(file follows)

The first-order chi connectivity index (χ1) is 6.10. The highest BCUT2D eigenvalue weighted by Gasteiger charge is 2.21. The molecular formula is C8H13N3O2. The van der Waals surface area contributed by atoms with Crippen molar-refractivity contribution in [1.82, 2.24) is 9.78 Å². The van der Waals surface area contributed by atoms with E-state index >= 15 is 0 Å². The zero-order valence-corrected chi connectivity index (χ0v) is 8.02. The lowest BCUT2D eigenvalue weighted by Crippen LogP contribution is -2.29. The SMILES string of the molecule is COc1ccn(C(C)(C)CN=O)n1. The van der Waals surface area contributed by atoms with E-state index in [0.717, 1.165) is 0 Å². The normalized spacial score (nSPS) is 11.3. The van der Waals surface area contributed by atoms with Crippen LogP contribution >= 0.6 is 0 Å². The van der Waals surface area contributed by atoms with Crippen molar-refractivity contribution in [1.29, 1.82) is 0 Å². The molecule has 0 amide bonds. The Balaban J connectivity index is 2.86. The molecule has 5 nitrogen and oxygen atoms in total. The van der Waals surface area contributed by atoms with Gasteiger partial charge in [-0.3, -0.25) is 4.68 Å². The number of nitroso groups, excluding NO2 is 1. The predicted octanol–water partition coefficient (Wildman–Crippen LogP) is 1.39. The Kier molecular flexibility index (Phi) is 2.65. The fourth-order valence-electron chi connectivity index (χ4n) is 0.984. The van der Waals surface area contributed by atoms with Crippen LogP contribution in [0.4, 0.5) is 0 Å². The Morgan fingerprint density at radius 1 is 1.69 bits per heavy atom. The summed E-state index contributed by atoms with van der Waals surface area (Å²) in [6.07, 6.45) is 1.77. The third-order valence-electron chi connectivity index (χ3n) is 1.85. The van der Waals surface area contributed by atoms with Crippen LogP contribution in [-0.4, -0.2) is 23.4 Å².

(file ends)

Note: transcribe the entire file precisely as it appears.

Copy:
The first-order chi connectivity index (χ1) is 6.10. The highest BCUT2D eigenvalue weighted by Gasteiger charge is 2.21. The molecular formula is C8H13N3O2. The van der Waals surface area contributed by atoms with Crippen molar-refractivity contribution in [1.82, 2.24) is 9.78 Å². The van der Waals surface area contributed by atoms with E-state index >= 15 is 0 Å². The zero-order valence-corrected chi connectivity index (χ0v) is 8.02. The lowest BCUT2D eigenvalue weighted by Crippen LogP contribution is -2.29. The SMILES string of the molecule is COc1ccn(C(C)(C)CN=O)n1. The van der Waals surface area contributed by atoms with E-state index in [0.717, 1.165) is 0 Å². The normalized spacial score (nSPS) is 11.3. The van der Waals surface area contributed by atoms with Crippen LogP contribution >= 0.6 is 0 Å². The van der Waals surface area contributed by atoms with Crippen molar-refractivity contribution in [1.29, 1.82) is 0 Å². The molecule has 0 amide bonds. The Balaban J connectivity index is 2.86. The molecule has 5 nitrogen and oxygen atoms in total. The van der Waals surface area contributed by atoms with Gasteiger partial charge in [-0.3, -0.25) is 4.68 Å². The number of nitroso groups, excluding NO2 is 1. The predicted octanol–water partition coefficient (Wildman–Crippen LogP) is 1.39. The Kier molecular flexibility index (Phi) is 2.65. The fourth-order valence-electron chi connectivity index (χ4n) is 0.984. The van der Waals surface area contributed by atoms with Crippen LogP contribution in [0.4, 0.5) is 0 Å². The Morgan fingerprint density at radius 1 is 1.69 bits per heavy atom. The summed E-state index contributed by atoms with van der Waals surface area (Å²) in [6.07, 6.45) is 1.77. The third-order valence-electron chi connectivity index (χ3n) is 1.85. The van der Waals surface area contributed by atoms with Crippen LogP contribution in [-0.4, -0.2) is 23.4 Å².